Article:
The work that went into making Summit’s water delivery systems more efficient is one of Hammontree’s proudest accomplishments.
“As a mechanical engineer by degree, I thought coming up with innovative ways to cool the machine was the most interesting challenge. We came up with this idea of taking what would have been two large loops of water of different temperatures and combining them. It was a huge money saver and provided us with a lot more physical space to work with,” Hammontree said. “In terms of providing the water cooling that we need, we have yet to find a problem that we couldn’t solve.”
Though commonalities in basic utility and space needs exist between Summit and Titan, the differences between the two machines and the rooms they reside in will be immediately visible to the naked eye. Instead of the raised floor that houses Titan’s cables and wires, Summit’s one-of-a-kind space will allow for cooling and power infrastructure to pass overhead of the computer cabinets rather than beneath them.
“I think that is one of the really interesting differences about the space that Summit is in compared with Titan. With the infrastructure passing along the ceiling unobstructed, you get a real appreciation for the complexity and power of this system,” Hammontree said.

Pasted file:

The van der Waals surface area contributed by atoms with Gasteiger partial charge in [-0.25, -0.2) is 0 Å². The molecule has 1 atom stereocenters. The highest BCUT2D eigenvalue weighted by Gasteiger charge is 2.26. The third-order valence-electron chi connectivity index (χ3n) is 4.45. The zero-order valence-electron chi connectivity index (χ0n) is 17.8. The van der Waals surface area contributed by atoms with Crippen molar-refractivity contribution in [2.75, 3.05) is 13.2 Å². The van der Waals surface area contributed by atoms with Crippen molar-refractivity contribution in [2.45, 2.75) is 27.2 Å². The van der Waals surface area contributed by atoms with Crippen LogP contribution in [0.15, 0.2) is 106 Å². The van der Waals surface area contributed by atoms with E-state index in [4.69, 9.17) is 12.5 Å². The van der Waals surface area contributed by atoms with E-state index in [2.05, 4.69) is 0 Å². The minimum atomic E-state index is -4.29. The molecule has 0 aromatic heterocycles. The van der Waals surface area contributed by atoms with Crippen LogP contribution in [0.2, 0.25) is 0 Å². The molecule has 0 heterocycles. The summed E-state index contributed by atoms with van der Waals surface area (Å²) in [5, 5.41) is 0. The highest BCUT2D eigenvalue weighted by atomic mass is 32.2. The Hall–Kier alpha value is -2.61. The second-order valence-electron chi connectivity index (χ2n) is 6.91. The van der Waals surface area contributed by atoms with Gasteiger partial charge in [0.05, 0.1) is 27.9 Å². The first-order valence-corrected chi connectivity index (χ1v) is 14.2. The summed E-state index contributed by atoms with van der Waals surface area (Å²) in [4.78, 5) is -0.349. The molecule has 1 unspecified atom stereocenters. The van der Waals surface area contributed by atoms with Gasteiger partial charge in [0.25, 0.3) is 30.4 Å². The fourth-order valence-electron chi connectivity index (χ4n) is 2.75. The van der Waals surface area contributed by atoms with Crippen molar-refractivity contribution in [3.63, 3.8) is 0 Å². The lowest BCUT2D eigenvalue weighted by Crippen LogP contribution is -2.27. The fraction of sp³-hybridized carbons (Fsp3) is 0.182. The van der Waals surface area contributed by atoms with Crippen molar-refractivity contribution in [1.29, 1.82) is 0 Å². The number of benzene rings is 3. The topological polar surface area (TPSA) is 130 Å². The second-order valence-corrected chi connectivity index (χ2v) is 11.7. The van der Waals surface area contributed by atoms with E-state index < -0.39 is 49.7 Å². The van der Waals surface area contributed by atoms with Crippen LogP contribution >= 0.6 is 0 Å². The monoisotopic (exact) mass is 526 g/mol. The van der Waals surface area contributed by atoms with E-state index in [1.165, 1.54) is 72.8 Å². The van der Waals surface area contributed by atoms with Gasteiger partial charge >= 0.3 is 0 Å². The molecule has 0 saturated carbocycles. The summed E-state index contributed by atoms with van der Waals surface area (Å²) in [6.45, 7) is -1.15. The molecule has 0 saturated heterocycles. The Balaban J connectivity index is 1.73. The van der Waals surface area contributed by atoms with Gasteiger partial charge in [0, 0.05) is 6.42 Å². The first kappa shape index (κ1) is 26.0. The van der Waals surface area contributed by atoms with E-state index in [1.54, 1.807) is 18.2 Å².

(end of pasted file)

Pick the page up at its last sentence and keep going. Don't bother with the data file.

Hammontree began his career at ORNL in 1992 with a job much smaller in scope than his current projects. During the past 25 years, he has had ample time to develop an appreciation for campus construction.
“Right after I finished my degree in mechanical engineering at the University of Tennessee, Knoxville, I started working here as a subcontractor,” Hammontree said. “My very first project here was pouring a concrete slab to house some nitrogen tanks.”
After a decade of developing his project management expertise, Hammontree accepted a full-time position as a member of the UT–Battelle Development Corporation. Hammontree and members of his team have left their literal and figurative fingerprints on new construction projects and on the modification of existing ORNL campus structures.
With projects as vast as building a leadership-class supercomputer, the stakes are high and the work is complex. However, Hammontree—a self-described professional problem-solver—finds many rewards, even after long days adapting to new challenges.
“Every week I hear about a new accomplishment that has been achieved through Titan,” Hammontree said. “Then I go home and I tell my wife, ‘This is why I’m doing this.’ Those accomplishments are only going to get bigger with Summit.”
Oak Ridge National Laboratory is supported by the U.S. Department of Energy’s Office of Science. The single largest supporter of basic research in the physical sciences in the United States, the Office of Science is working to address some of the most pressing challenges of our time. For more information, please visit science.energy.gov.